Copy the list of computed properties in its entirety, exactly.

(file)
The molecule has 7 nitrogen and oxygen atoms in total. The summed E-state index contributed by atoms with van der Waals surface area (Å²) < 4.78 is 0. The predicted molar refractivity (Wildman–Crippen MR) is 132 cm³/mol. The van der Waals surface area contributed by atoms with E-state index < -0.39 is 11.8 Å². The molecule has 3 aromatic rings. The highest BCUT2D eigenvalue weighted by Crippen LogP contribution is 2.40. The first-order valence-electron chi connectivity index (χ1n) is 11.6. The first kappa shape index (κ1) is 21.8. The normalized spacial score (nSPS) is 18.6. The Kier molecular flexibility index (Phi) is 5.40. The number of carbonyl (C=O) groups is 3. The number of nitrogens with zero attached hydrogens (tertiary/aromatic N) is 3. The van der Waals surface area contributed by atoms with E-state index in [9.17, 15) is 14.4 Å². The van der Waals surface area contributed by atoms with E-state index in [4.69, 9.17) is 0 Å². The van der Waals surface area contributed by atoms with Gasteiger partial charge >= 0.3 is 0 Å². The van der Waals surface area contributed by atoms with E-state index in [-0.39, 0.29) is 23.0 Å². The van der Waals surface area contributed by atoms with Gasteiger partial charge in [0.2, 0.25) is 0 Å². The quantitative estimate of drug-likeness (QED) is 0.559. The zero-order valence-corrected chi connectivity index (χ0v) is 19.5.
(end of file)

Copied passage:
The molecule has 7 nitrogen and oxygen atoms in total. The summed E-state index contributed by atoms with van der Waals surface area (Å²) < 4.78 is 0. The predicted molar refractivity (Wildman–Crippen MR) is 132 cm³/mol. The van der Waals surface area contributed by atoms with E-state index < -0.39 is 11.8 Å². The molecule has 3 aromatic rings. The highest BCUT2D eigenvalue weighted by Crippen LogP contribution is 2.40. The first-order valence-electron chi connectivity index (χ1n) is 11.6. The first kappa shape index (κ1) is 21.8. The normalized spacial score (nSPS) is 18.6. The Kier molecular flexibility index (Phi) is 5.40. The number of carbonyl (C=O) groups is 3. The number of nitrogens with zero attached hydrogens (tertiary/aromatic N) is 3. The van der Waals surface area contributed by atoms with E-state index in [9.17, 15) is 14.4 Å². The van der Waals surface area contributed by atoms with E-state index in [4.69, 9.17) is 0 Å². The van der Waals surface area contributed by atoms with Gasteiger partial charge >= 0.3 is 0 Å². The van der Waals surface area contributed by atoms with E-state index in [-0.39, 0.29) is 23.0 Å². The van der Waals surface area contributed by atoms with Gasteiger partial charge in [0.2, 0.25) is 0 Å². The quantitative estimate of drug-likeness (QED) is 0.559. The zero-order valence-corrected chi connectivity index (χ0v) is 19.5.